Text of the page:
This week in history

March 11, 2014 

Laura Hopkins, right, helps 3-year-old son Johnathon up a Knightdale park climbing pole on one of the first sunny days after a span of wintry weather in 2004.

2004 FILE PHOTO

This week in history we look back 10, 25 and 50 years to see what was happening in the eastern Wake County area.

This week we focus on ice appreciation. While winter weather is terribly annoying at times, it is rarely as devastating as summer storms and hurricanes. So enjoy the slippery sidewalks and impassable roads while they last... the alternative is usually worse.

In 2004, a set of storms hit eastern Wake County. However, because the weather wasn’t throwing a fit of irregularity, the results were rather different. In 1989, the storm woes were much the same. And in 1964, we take a break from the storm stories to look at Zebulon’s efforts to stop something much more dangerous than any storm.

2004

There’s a saying in North Carolina. “If you don’t like the weather, wait a few minutes; it’ll change.” The weather here is known to be as temperamental as the Greek gods who were said to control it in ancient times. With the recent cold snaps, it’s easy to forget that ice and snow isn’t the normal weather for early March. However, while snow and ice are certainly troublesome, they are often not nearly so dangerous as their summertime counterpart.

Howling winds and driving rain heralded the arrival of a strong band of thunderstorms in eastern Wake March 7. In the storm’s wake lay downed trees and power lines that kept emergency and power crews busy for hours.

The band of storms rolled through the area around 9 p.m., dumping heavy rain and packing 50-60 mph wind gusts that snapped tree limbs and threw debris into roadways. Fire crews from Knightdale, Wendell and Zebulon were dispatched on several incidents involving downed power lines as a result of the storm.

As of Monday morning, despite clear skies and cooler temperatures, Progress Energy had its hands full restoring power to local residents. Representatives said about 3,000 people were without power in Wake County.

1989

Continuing on our storm streak, 2004 brought its own icy blast of winter weather.

The third winter storm to whirl through the area in the past four weeks proved to be the most hazardous and damaging so far this year. Marked by freezing rains, sheets of ice and a dusting of snow, the midweek blast made driving treacherous and even walking a challenge.

Thousands of homes suffered power outages as frozen tree limbs snapped under the weight of the ice and snow. Kermit Anderson of the Carolina Power and Light office in Zebulon said that most of the trouble occurred Wednesday night as line crews were forced to work around the clock.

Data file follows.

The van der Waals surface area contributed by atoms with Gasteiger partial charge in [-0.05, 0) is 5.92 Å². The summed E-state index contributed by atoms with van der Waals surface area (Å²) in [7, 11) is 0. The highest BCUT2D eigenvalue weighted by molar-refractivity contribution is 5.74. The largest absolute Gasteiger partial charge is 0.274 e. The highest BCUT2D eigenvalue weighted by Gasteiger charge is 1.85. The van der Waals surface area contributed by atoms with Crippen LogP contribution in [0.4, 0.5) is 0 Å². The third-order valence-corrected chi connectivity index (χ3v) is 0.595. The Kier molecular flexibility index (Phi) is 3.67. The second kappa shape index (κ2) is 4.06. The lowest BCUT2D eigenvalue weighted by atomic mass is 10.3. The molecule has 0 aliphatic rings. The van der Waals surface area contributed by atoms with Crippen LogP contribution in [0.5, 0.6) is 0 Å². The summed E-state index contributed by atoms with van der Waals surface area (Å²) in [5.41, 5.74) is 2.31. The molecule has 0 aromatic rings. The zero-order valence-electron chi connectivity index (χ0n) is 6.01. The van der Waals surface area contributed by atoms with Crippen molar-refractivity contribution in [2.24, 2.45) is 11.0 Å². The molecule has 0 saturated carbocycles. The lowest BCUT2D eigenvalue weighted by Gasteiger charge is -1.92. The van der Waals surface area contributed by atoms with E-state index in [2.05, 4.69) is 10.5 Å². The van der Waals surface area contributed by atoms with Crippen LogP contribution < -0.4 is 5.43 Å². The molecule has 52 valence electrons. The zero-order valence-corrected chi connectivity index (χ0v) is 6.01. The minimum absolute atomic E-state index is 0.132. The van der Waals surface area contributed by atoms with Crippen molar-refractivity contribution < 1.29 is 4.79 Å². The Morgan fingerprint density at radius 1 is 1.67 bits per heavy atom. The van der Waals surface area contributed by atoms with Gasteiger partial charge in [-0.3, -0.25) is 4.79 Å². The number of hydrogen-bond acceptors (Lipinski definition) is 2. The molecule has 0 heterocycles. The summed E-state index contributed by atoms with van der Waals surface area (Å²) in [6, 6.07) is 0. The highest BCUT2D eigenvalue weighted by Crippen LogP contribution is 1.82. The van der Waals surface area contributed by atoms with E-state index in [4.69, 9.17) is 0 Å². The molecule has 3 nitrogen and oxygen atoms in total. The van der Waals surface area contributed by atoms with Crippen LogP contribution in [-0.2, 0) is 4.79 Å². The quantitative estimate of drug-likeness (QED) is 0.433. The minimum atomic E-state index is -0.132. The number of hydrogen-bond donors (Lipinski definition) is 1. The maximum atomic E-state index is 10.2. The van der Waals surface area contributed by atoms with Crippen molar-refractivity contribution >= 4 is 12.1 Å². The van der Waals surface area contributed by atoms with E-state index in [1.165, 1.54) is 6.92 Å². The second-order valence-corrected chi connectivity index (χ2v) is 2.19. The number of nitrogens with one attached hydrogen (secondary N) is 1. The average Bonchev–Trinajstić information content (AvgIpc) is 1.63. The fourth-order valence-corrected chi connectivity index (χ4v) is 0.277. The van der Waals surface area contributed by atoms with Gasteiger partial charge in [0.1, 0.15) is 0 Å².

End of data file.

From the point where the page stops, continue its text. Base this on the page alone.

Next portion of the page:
CP&L crews were not the only ones slipping and sliding on the job. The Zebulon, Knightdale and Wendell post offices were among the few in Wake County to provide service to their customers Wednesday morning.

Thanks in part to school and business closings, a Zebulon police official reported that there were few accidents during the two-day freeze as most drivers stayed off the road.

Comparing the 2004 and the 1989 weather, it becomes clear that while icy weather may freeze towns in their tracks for a day or two, the damage they do is usually minimal compared to the havoc a strong thunderstorm can wreak.

1964

No bones about it: storms are dangerous. They can often be deadly. But in the end, there’s little that can be done about them, and most of the damage done is to replaceable property. Preventable diseases like polio, however, threaten the most valuable thing we have: human life. And in 1964, the world was still fighting the paralyzing disease of polio with vaccines to prevent infection.

Wakelon and Shepard Schools will be stations for the distribution of oral Sabin vaccine, Mrs. Ben Thomas, polio drive co-chairman, announced this week.

Plans have been completed for the massive oral Sabin vaccine campaign which is designed to wipe out polio in Wake County.

Fifty-two oral polio feeding clinics have been organized throughout the county for the first “Stop Polio” feeding on Sunday, March 22.

The Sabin vaccine is a clear, tasteless liquid which is placed on a cube of sugar and fed to older children and adults. No injection is required. Infants over two months old may be given the Sabin vaccine by dropper, spoon or paper cup.

Taken in three doses four weeks apart, the oral Sabin vaccine provides lasting protection from crippling polio for each person who receives it. At the same time it will help break the chain of transmission by stimulating intestinal resistance to future infection.

Since the development of the polio vaccine, worldwide cases of the crippling disease have been reduced from hundreds of thousands to under a thousand, with the disease expected to be eradicated in the future.

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